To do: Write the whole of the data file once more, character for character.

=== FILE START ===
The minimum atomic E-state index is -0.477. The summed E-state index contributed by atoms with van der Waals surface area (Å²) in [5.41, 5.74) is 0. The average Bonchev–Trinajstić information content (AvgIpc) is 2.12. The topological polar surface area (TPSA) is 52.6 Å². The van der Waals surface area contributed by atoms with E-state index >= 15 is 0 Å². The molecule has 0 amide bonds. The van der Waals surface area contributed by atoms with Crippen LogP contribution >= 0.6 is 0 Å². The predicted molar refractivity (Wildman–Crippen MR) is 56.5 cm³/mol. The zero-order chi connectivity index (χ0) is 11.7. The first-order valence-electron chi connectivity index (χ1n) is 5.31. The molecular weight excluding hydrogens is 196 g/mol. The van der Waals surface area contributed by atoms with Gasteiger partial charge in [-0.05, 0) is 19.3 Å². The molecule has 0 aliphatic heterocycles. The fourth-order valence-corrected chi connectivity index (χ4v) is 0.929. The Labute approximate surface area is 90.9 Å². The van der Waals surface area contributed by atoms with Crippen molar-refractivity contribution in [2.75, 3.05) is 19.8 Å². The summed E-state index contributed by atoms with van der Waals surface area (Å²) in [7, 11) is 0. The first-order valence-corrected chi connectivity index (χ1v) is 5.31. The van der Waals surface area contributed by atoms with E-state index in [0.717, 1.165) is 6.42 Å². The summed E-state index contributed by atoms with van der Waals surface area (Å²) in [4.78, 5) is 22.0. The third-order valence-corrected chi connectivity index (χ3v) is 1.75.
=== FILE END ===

The minimum atomic E-state index is -0.477. The summed E-state index contributed by atoms with van der Waals surface area (Å²) in [5.41, 5.74) is 0. The average Bonchev–Trinajstić information content (AvgIpc) is 2.12. The topological polar surface area (TPSA) is 52.6 Å². The van der Waals surface area contributed by atoms with E-state index >= 15 is 0 Å². The molecule has 0 amide bonds. The van der Waals surface area contributed by atoms with Crippen LogP contribution >= 0.6 is 0 Å². The predicted molar refractivity (Wildman–Crippen MR) is 56.5 cm³/mol. The zero-order chi connectivity index (χ0) is 11.7. The first-order valence-electron chi connectivity index (χ1n) is 5.31. The molecular weight excluding hydrogens is 196 g/mol. The van der Waals surface area contributed by atoms with Gasteiger partial charge in [-0.05, 0) is 19.3 Å². The molecule has 0 aliphatic heterocycles. The fourth-order valence-corrected chi connectivity index (χ4v) is 0.929. The Labute approximate surface area is 90.9 Å². The van der Waals surface area contributed by atoms with Crippen molar-refractivity contribution in [2.75, 3.05) is 19.8 Å². The summed E-state index contributed by atoms with van der Waals surface area (Å²) in [7, 11) is 0. The first-order valence-corrected chi connectivity index (χ1v) is 5.31. The van der Waals surface area contributed by atoms with E-state index in [0.717, 1.165) is 6.42 Å². The summed E-state index contributed by atoms with van der Waals surface area (Å²) in [4.78, 5) is 22.0. The third-order valence-corrected chi connectivity index (χ3v) is 1.75.